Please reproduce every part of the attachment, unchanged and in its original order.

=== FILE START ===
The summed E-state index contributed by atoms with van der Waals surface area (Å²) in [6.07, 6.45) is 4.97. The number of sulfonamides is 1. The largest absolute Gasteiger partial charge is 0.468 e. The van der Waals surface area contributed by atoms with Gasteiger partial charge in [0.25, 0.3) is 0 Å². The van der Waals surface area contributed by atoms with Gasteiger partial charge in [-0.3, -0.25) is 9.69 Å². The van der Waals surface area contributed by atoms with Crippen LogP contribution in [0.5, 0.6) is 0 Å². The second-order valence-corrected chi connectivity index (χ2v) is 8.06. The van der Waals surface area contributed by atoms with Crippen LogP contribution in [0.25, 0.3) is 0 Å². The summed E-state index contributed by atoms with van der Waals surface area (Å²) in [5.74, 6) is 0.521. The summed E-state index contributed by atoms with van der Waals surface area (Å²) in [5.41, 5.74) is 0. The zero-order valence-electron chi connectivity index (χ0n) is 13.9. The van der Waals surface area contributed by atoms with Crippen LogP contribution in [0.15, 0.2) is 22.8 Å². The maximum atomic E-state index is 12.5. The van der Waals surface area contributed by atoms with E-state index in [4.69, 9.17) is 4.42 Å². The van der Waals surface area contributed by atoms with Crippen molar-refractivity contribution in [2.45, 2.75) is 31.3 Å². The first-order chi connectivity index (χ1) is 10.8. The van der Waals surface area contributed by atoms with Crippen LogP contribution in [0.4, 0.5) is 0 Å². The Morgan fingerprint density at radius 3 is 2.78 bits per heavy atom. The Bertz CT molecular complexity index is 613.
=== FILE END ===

The summed E-state index contributed by atoms with van der Waals surface area (Å²) in [6.07, 6.45) is 4.97. The number of sulfonamides is 1. The largest absolute Gasteiger partial charge is 0.468 e. The van der Waals surface area contributed by atoms with Gasteiger partial charge in [0.25, 0.3) is 0 Å². The van der Waals surface area contributed by atoms with Gasteiger partial charge in [-0.3, -0.25) is 9.69 Å². The van der Waals surface area contributed by atoms with Crippen LogP contribution in [0.5, 0.6) is 0 Å². The second-order valence-corrected chi connectivity index (χ2v) is 8.06. The van der Waals surface area contributed by atoms with Crippen LogP contribution in [0.25, 0.3) is 0 Å². The summed E-state index contributed by atoms with van der Waals surface area (Å²) in [5.74, 6) is 0.521. The summed E-state index contributed by atoms with van der Waals surface area (Å²) in [5.41, 5.74) is 0. The zero-order valence-electron chi connectivity index (χ0n) is 13.9. The van der Waals surface area contributed by atoms with Crippen LogP contribution in [0.15, 0.2) is 22.8 Å². The maximum atomic E-state index is 12.5. The van der Waals surface area contributed by atoms with E-state index in [4.69, 9.17) is 4.42 Å². The van der Waals surface area contributed by atoms with Crippen molar-refractivity contribution in [2.45, 2.75) is 31.3 Å². The first-order chi connectivity index (χ1) is 10.8. The van der Waals surface area contributed by atoms with Crippen LogP contribution in [0.4, 0.5) is 0 Å². The Morgan fingerprint density at radius 3 is 2.78 bits per heavy atom. The Bertz CT molecular complexity index is 613.